Here is a small proof-of-concept I came up with for work, a way of letting students type in part of what they're studying and letting them choose from matching topics.
In the box type something like "solving", and then maybe "solving mul", and see what happens...
The problem this tries to solve is making searching and filtering a bit more interesting and "juicy". There's a bigger UX problem about whether it's better to have kids type in the subject they're looking for help with, or to start by choosing from a list of 9 or 12 topics and starting from there. My gut is that the former is a more useful concept (at least until we're able to provide "show us which textbook you're using" anyway), and that is backed up by how students tended to type in the topic they were interested in when one of our user surveys asked them "What were you looking for when you came to the site?"
In thinking what it would take to turn this into a "real" widget... currently it lacks discoverability, a student might not know what kind of keywords would give useful results. I might suggest having random topic tiles slowly floating in and out of the tile area when the page first loads, giving a hint of the kind of thing the student might then type into the search box. Also there should be a clearer "no results found" message, along with more sophisticated word matching (matching across various verb tenses and plurals etc, instead of the simplistic string prefix matching shown here.)
You can go to the page and view source to see how it's done. Besides some fun with easing and animation (including tile resue, which both limits the amount of DOM objects that have to be generated and sometimes has cool "reshuffling" of existing tiles), this is a decent example of using Ben Alman's debounce jQuery plugin. Debounce (and its cousin "Throttle") is a tool that should be in every jQuery developer's toolbox... what it does is allows you to pile up upates in front of expensive procedures, so in my case rather than having every keypress launch tiles (which would end up with a messy pile of chained or interrupting animations) it waits until the user has stopped typing for a short time.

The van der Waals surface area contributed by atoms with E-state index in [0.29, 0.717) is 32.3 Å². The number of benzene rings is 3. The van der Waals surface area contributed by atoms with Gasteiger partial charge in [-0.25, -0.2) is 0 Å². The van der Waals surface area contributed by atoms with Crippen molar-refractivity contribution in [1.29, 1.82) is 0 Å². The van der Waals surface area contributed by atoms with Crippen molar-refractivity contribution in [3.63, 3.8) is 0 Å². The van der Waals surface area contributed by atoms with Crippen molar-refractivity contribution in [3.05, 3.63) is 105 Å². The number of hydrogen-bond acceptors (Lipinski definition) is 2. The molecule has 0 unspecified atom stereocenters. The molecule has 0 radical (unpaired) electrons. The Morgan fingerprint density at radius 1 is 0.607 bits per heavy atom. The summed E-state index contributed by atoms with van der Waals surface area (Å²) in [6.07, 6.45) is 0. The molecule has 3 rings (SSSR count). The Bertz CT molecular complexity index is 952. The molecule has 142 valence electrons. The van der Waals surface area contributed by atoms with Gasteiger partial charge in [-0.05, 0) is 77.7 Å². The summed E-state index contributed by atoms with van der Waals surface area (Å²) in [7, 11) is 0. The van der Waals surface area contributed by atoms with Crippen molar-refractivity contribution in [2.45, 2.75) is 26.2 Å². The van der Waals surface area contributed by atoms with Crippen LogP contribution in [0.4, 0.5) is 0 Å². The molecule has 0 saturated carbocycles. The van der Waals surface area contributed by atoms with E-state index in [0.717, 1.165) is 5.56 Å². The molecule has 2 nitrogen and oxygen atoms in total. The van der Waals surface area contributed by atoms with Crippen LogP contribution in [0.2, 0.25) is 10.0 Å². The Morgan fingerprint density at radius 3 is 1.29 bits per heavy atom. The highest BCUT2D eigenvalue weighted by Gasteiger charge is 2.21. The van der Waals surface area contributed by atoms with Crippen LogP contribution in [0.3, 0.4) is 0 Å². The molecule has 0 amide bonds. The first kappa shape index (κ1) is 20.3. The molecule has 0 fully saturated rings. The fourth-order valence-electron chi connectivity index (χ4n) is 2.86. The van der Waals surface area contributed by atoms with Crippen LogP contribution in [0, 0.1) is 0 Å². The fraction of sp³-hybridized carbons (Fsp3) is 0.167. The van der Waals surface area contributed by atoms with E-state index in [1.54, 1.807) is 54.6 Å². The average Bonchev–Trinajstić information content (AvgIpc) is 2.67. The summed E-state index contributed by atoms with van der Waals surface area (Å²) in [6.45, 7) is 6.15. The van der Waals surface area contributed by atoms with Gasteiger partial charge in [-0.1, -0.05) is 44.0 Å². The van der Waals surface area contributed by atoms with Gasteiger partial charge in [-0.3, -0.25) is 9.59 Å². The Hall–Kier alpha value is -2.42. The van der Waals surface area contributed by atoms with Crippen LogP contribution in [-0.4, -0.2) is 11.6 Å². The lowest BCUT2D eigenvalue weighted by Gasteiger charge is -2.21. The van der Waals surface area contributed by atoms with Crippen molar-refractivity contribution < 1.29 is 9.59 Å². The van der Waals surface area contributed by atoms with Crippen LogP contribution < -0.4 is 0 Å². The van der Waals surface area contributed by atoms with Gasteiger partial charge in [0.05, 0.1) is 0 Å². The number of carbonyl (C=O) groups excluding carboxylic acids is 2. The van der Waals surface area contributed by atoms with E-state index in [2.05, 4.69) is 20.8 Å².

So instead of writing
$('.filter').keyup( $.debounce( 500, updateStage ));
which put in a delay of 500 millis before trying to reapply the filter and relaunching the animation.
Good stuff! You can use it for keypresses or inside of a UI widget, like a slider control. It's epecially useful for making sure you don't go off firing a multitude of Ajax calls. (I first learned about this at the jQuery Boston meetup group in a presentation by Brian Del Vecchio)